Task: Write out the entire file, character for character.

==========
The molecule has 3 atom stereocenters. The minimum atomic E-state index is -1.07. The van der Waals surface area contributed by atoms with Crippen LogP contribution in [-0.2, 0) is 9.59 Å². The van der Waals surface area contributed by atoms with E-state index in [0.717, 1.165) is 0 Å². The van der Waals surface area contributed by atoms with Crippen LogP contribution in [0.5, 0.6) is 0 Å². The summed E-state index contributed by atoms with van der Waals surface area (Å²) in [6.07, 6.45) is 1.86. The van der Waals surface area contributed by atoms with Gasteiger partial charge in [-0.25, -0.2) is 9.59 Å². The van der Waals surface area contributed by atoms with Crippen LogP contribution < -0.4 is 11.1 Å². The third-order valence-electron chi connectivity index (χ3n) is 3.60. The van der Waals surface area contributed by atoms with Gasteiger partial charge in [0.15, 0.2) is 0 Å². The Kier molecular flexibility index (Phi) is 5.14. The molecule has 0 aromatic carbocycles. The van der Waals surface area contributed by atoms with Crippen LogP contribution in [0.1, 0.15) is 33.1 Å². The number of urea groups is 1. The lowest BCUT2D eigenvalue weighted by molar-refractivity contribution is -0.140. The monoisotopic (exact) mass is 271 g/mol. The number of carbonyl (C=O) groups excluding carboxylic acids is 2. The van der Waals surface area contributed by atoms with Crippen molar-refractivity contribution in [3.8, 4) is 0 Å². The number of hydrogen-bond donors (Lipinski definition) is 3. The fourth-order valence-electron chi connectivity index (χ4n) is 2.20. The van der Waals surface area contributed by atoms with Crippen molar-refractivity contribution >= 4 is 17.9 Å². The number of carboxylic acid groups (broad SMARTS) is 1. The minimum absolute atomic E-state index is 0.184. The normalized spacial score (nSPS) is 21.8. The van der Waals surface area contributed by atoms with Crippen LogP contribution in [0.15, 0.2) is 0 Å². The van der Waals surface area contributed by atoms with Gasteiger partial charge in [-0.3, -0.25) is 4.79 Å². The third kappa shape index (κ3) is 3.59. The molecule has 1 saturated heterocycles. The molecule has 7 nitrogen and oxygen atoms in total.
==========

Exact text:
The molecule has 3 atom stereocenters. The minimum atomic E-state index is -1.07. The van der Waals surface area contributed by atoms with Crippen LogP contribution in [-0.2, 0) is 9.59 Å². The van der Waals surface area contributed by atoms with E-state index in [0.717, 1.165) is 0 Å². The van der Waals surface area contributed by atoms with Crippen LogP contribution in [0.5, 0.6) is 0 Å². The summed E-state index contributed by atoms with van der Waals surface area (Å²) in [6.07, 6.45) is 1.86. The van der Waals surface area contributed by atoms with Gasteiger partial charge in [-0.25, -0.2) is 9.59 Å². The van der Waals surface area contributed by atoms with Crippen LogP contribution < -0.4 is 11.1 Å². The third-order valence-electron chi connectivity index (χ3n) is 3.60. The van der Waals surface area contributed by atoms with Gasteiger partial charge in [0.15, 0.2) is 0 Å². The Kier molecular flexibility index (Phi) is 5.14. The molecule has 0 aromatic carbocycles. The van der Waals surface area contributed by atoms with Crippen LogP contribution in [0.1, 0.15) is 33.1 Å². The number of urea groups is 1. The lowest BCUT2D eigenvalue weighted by molar-refractivity contribution is -0.140. The monoisotopic (exact) mass is 271 g/mol. The number of carbonyl (C=O) groups excluding carboxylic acids is 2. The van der Waals surface area contributed by atoms with Crippen molar-refractivity contribution in [3.8, 4) is 0 Å². The number of hydrogen-bond donors (Lipinski definition) is 3. The fourth-order valence-electron chi connectivity index (χ4n) is 2.20. The van der Waals surface area contributed by atoms with Crippen molar-refractivity contribution >= 4 is 17.9 Å². The number of carboxylic acid groups (broad SMARTS) is 1. The minimum absolute atomic E-state index is 0.184. The normalized spacial score (nSPS) is 21.8. The van der Waals surface area contributed by atoms with Crippen LogP contribution in [0.15, 0.2) is 0 Å². The van der Waals surface area contributed by atoms with Gasteiger partial charge in [-0.3, -0.25) is 4.79 Å². The third kappa shape index (κ3) is 3.59. The molecule has 1 saturated heterocycles. The molecule has 7 nitrogen and oxygen atoms in total.